Monday, October 16, 2017

ChezCindy: Roasted Pumpkin Squash

Roasted Pumpkin Wedges

Pumpkins can be roasted in the same manner as any other squash, such as butternut or acorn.  The exterior pumpkin skin is such a vibrant orange color, yet when the skin is peeled away, the interior flesh is surprisingly pale in color.  You will want to choose small pumpkins, often named as Sugar or Pie pumpkins.  The larger pumpkins used for jack-o-lanterns are too tough and fibrous.  If you are lucky enough to find the heirloom variety pumpkins at a farm market, look for Long Island Cheese pumpkin, with pale yellow-orange skin, or the Cinderella pumpkin, more squat in shape resembling the carriage in the Disney story Cinderella. 

To roast the pumpkin, wash the pumpkin and dry it well.  Working on a stable cutting board that will hold its place on the counter, lay the pumpkin on its side; cut across the top about an inch away from the stem to remove the top.  The top can be roasted for presentation, but I usually toss it out.

Cut the pumpkin into quarters, remove the seeds and fibers.  The pumpkin quarters can be roasted with the skin on, or cut away the skin and cut the quarters into large 1-inch cubes.  Place the pumpkin onto a large rimmed baking sheet; drizzle with oil, rubbing the oil over the pumpkin flesh to coat lightly with the oil.  Season with salt and pepper, adding herbs as desired.  Pumpkins go well with fresh sage, rosemary and thyme.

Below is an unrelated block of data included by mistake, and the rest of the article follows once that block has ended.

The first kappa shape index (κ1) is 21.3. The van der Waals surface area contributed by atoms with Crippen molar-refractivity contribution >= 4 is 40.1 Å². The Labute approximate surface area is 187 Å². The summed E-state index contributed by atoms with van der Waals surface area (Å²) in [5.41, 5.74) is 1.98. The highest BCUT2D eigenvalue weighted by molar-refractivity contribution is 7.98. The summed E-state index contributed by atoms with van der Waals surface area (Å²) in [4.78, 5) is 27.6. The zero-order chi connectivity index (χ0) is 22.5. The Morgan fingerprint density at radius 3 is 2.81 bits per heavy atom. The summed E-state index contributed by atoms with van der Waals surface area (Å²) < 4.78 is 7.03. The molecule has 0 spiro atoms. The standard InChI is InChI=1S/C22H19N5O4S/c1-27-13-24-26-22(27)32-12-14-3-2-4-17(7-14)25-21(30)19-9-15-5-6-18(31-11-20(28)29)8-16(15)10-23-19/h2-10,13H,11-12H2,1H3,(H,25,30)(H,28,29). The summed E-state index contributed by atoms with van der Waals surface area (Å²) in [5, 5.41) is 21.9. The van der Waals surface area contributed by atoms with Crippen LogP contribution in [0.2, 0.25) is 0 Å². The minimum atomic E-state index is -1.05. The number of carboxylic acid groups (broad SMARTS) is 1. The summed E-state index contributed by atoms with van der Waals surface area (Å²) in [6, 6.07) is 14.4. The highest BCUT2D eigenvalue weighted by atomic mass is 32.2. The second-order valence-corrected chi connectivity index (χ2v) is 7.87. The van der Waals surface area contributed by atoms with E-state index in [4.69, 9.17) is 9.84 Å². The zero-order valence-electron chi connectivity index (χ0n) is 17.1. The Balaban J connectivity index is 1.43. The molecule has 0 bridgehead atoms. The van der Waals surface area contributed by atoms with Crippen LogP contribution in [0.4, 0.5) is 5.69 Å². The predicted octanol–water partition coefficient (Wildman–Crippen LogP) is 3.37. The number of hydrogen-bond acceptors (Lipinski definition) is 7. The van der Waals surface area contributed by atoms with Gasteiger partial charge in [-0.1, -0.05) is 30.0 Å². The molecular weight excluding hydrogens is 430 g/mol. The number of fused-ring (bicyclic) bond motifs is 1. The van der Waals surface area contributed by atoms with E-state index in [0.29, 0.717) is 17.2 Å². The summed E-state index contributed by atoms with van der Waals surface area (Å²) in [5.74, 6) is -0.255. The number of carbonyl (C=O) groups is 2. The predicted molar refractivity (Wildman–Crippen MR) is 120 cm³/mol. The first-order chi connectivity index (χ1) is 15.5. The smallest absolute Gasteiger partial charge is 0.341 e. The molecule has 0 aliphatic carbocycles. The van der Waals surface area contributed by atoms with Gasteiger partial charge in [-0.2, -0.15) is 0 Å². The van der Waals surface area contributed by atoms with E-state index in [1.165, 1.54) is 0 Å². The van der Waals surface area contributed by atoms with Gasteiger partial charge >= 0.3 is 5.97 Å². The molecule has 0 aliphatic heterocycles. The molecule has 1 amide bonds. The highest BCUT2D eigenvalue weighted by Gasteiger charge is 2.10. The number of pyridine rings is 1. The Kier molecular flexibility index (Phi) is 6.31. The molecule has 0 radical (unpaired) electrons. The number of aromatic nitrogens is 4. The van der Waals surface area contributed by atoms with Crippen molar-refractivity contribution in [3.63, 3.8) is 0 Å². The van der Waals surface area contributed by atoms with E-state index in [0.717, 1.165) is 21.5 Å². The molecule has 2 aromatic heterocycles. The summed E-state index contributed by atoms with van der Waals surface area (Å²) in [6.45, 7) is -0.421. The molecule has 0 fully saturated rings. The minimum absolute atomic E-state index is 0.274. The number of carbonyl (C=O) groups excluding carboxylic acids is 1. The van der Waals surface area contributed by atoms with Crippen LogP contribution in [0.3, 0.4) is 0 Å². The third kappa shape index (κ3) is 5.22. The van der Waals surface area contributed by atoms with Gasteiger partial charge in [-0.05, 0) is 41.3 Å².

Have the oven preheated to 375 degrees.  Place the sheet tray into the hot oven, roasting the pumpkin for 45-55 minutes, stirring once during the cooking time.  The pumpkin should be tender when pierced with a fork and lightly browned.  Remove the sheet tray from the oven, allow the pumpkin to cool on the tray.  If you have not already removed the skin prior to roasting, remove it when cool enough to handle, as the skin is not meant to be eaten.

The roasted pumpkin can be served as a side dish tossed with butter and salt.  Puree the pumpkin for making ravioli filling, or cube into small bite-size pieces adding to grains or soups.  Below is a link for roasted pumpkin with quinoa and kale. 

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